- Case report
- Open Access
Toscana virus meningo-encephalitis: an important differential diagnosis for elderly travellers returning from Mediterranean countries
BMC Geriatrics volume 17, Article number: 193 (2017)
Elderly patients have a long list of differentials for causes of acute confusion and altered consciousness levels, including infectious agents. In addition, elderly, retired patients often have more time to travel for tourism, particularly to exotic, warmer locations. Mediterranean countries such as Spain and Italy are popular holiday destinations for British and other tourists, especially during the winter months. However, these warm climates allow insect vectors to proliferate, increasing the risk of exposure to endemic vectorborne viral infections whilst on vacation. Such infections may not be routinely considered by geriatric medical teams.
An 87-year old gentleman presented with a three-day history of worsening confusion, lethargy, ataxia, and fevers following a trip to Spain, where he may have sustained a sandfly bite. By the time of admission, he had a reduced GCS, was hallucinating, and was incontinent of urine and faeces, though blood pressure and heart rate were normal. He also appeared hyperaesthetic, and found even capillary blood sugar testing extremely painful. He had no history of cognitive defect or other neurological conditions. He had been previously independently active, with frequent trips to Spain where he maintained a holiday home. He probably sustained a sandfly bite during this most recent trip, whilst cleaning out a shed.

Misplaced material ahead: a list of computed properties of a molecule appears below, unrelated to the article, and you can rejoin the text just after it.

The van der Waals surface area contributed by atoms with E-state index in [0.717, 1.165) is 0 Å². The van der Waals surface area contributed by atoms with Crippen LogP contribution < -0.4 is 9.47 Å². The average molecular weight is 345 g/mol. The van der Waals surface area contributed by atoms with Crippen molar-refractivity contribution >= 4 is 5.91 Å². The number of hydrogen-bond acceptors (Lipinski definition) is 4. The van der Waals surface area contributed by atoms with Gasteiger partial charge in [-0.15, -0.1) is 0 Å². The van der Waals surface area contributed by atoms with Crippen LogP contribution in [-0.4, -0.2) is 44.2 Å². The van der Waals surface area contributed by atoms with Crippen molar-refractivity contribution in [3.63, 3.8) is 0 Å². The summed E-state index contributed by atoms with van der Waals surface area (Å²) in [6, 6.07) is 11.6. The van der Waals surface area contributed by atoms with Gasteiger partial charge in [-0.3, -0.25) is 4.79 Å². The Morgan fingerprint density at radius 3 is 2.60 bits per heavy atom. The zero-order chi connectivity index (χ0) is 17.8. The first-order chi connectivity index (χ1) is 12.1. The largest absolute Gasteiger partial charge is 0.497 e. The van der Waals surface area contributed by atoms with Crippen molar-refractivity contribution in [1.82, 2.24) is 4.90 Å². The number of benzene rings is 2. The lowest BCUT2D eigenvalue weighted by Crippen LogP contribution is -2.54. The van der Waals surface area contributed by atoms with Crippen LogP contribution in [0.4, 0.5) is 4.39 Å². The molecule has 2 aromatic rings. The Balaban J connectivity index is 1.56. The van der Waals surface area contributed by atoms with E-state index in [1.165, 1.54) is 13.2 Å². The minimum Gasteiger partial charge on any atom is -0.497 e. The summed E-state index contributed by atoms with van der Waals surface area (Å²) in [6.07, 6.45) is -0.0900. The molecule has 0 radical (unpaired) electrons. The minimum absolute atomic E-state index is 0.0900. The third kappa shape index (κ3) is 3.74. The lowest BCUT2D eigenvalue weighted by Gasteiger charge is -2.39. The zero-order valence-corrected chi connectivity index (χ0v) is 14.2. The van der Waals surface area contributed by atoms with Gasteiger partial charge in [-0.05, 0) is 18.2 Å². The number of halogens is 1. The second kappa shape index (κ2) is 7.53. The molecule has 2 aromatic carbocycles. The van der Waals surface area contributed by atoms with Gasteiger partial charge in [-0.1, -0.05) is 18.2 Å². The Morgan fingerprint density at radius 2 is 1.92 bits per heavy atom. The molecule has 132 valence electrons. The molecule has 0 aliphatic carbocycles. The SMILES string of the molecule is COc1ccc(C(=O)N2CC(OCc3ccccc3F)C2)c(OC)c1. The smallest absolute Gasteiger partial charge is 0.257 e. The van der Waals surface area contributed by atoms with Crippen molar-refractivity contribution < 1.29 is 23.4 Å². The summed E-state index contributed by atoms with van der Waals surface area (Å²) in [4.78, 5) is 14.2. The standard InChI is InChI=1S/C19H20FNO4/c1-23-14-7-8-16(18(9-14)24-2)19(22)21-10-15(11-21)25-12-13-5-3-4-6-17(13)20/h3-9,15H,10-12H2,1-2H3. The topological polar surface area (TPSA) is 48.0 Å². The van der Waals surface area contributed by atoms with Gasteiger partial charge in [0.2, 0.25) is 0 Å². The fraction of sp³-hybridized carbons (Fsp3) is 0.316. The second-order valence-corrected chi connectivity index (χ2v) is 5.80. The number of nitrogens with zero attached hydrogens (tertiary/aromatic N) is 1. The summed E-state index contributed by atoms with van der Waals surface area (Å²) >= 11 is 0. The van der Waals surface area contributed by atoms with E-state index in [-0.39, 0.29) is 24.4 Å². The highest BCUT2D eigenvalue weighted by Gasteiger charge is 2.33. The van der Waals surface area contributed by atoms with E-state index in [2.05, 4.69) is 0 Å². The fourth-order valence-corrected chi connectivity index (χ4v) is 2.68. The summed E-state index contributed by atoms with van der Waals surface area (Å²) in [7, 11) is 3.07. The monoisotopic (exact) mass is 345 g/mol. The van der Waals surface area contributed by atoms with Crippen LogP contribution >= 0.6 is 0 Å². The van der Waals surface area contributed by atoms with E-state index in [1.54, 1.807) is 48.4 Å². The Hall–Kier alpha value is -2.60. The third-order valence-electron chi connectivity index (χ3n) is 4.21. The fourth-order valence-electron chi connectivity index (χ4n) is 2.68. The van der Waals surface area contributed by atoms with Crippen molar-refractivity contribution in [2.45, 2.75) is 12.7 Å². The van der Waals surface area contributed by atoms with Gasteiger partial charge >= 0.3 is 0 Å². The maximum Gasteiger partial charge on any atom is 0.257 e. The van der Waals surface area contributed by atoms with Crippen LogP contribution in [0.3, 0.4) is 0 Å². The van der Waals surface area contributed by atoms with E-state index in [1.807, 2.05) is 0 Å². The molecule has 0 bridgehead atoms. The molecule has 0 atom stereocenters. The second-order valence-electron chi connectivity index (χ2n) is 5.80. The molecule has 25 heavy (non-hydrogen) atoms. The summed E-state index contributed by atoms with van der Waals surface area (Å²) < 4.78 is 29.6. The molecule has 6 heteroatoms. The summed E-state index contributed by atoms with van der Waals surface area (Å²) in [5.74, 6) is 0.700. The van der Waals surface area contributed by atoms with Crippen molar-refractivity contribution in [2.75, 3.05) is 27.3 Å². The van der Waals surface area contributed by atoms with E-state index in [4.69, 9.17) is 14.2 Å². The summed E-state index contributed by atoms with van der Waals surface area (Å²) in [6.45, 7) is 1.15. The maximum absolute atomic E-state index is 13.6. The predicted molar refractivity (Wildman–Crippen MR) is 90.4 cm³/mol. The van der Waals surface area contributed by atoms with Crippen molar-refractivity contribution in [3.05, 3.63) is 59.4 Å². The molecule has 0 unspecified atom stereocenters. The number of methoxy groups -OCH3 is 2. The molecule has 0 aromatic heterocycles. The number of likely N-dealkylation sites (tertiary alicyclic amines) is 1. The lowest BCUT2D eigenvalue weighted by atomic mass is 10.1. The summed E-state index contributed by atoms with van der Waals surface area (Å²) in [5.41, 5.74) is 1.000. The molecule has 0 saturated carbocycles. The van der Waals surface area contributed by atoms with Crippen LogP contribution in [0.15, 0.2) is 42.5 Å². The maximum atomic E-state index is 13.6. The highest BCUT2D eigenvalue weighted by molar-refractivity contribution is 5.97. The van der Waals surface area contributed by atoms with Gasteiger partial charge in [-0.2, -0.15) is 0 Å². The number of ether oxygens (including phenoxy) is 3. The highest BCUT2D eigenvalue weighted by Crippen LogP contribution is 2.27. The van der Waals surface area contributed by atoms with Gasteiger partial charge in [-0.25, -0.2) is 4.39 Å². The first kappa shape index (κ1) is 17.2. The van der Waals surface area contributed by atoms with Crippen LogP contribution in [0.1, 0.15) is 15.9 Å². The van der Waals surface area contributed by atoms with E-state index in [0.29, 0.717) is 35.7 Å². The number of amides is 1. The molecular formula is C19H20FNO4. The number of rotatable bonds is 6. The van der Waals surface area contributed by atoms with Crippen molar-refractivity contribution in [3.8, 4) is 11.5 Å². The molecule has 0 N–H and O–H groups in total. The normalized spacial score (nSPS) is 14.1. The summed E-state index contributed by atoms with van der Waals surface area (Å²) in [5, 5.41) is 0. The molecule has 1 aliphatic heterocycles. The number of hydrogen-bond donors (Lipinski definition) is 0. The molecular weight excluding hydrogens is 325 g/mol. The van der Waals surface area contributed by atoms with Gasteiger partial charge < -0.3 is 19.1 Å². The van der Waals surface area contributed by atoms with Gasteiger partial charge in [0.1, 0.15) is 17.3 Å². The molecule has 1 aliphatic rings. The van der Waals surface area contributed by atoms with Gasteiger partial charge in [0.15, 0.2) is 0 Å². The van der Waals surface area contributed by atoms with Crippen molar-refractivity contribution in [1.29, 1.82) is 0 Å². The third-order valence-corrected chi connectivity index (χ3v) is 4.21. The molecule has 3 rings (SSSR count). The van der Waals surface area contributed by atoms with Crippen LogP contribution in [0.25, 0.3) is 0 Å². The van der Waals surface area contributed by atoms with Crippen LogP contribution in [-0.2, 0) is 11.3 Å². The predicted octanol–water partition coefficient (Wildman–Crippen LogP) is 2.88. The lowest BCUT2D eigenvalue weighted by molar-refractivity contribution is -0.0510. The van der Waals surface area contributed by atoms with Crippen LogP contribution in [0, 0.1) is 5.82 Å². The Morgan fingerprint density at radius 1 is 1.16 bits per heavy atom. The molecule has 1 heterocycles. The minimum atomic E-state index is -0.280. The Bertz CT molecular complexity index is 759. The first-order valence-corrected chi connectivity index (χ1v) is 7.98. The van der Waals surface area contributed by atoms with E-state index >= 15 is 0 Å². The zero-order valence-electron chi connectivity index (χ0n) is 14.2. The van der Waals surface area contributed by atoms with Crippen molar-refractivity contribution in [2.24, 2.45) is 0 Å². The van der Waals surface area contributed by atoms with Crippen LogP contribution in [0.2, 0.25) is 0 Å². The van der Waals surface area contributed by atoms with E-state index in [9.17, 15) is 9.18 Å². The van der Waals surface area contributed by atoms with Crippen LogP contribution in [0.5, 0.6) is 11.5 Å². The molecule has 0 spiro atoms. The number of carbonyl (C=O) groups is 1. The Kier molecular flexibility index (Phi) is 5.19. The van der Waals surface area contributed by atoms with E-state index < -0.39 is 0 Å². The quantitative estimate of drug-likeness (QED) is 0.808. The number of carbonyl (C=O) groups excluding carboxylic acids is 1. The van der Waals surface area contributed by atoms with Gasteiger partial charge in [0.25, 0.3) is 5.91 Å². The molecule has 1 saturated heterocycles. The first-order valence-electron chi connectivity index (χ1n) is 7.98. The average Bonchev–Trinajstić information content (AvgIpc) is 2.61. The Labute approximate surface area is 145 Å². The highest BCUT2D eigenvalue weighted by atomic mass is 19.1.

Acute and convalescent sera demonstrated IgG antibodies to Toscana virus at extremely high titres of ≥1:10,000 by immunofluorescence assay, though no Toscana virus RNA was detectable in these sera by the time of presentation.
Toscana virus should be included in the differential diagnosis of any patients presenting with meningo-encephalitis who have recently returned from a Mediterranean country. Testing for Toscana virus infection is performed by serological testing on acute/convalescent paired sera, and/or a polymerase chain reaction (PCR) assay on blood or cerebrospinal fluid (CSF) if presenting within 5 days of illness onset. Making a diagnosis of Toscana virus meningitis/encephalitis (where no other pathogen is detected) has additional clinical utility in reducing or preventing unnecessary use of antibiotics, as well as reassuring the patient and family that generally, this illness is generally self-limiting and full recovery within a few weeks is expected, as in the case reported here.
An elderly patient with acute confusional state is a common presenting problem for geriatric medical teams with a wide range of causes, including central nervous system infections. The management of such patients can be problematic as investigations can be difficult to perform, particularly if they are invasive. Therefore, empirical antimicrobial therapy is often given without a microbiological diagnosis, making the choice and duration of therapy difficult to decide. In addition, as more elderly patients are maintaining independence and travelling abroad, imported infections can present to geriatric teams.
Here we describe a case where a non-invasive, serological test gave the diagnosis when invasive tests were not possible. We also highlight the need to obtain a travel history in this patient group. CARE guidelines were followed in the writing of this case report.
An 87-year old gentleman presented to the geriatric medical team in June 2016 with a three-day history of worsening confusion, lethargy, ataxia, and fever (up to 38 °C) following a two-week trip to southern Spain.